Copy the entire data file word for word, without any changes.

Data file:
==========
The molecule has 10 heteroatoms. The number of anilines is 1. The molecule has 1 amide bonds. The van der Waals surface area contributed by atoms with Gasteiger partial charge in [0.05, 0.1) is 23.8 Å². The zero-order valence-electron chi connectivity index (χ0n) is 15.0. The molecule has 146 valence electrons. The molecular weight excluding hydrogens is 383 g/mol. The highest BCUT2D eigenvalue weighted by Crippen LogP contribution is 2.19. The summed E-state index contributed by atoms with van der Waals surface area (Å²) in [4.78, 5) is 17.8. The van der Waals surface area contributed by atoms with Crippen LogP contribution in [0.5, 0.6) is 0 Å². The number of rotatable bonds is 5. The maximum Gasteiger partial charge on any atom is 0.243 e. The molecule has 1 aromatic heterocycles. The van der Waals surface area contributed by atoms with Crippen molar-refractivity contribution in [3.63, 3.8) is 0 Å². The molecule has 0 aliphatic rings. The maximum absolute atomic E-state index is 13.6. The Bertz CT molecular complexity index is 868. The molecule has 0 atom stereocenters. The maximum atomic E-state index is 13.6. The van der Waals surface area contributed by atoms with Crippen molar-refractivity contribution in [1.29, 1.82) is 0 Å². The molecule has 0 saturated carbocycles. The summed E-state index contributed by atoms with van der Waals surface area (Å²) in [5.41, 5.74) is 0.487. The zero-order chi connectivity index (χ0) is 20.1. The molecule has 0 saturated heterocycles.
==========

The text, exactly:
The molecule has 10 heteroatoms. The number of anilines is 1. The molecule has 1 amide bonds. The van der Waals surface area contributed by atoms with Gasteiger partial charge in [0.05, 0.1) is 23.8 Å². The zero-order valence-electron chi connectivity index (χ0n) is 15.0. The molecule has 146 valence electrons. The molecular weight excluding hydrogens is 383 g/mol. The highest BCUT2D eigenvalue weighted by Crippen LogP contribution is 2.19. The summed E-state index contributed by atoms with van der Waals surface area (Å²) in [4.78, 5) is 17.8. The van der Waals surface area contributed by atoms with Crippen LogP contribution in [0.5, 0.6) is 0 Å². The number of rotatable bonds is 5. The maximum Gasteiger partial charge on any atom is 0.243 e. The molecule has 1 aromatic heterocycles. The van der Waals surface area contributed by atoms with Crippen molar-refractivity contribution in [3.63, 3.8) is 0 Å². The molecule has 0 aliphatic rings. The maximum absolute atomic E-state index is 13.6. The Bertz CT molecular complexity index is 868. The molecule has 0 atom stereocenters. The maximum atomic E-state index is 13.6. The van der Waals surface area contributed by atoms with Crippen molar-refractivity contribution in [1.29, 1.82) is 0 Å². The molecule has 0 saturated carbocycles. The summed E-state index contributed by atoms with van der Waals surface area (Å²) in [5.41, 5.74) is 0.487. The zero-order chi connectivity index (χ0) is 20.1. The molecule has 0 saturated heterocycles.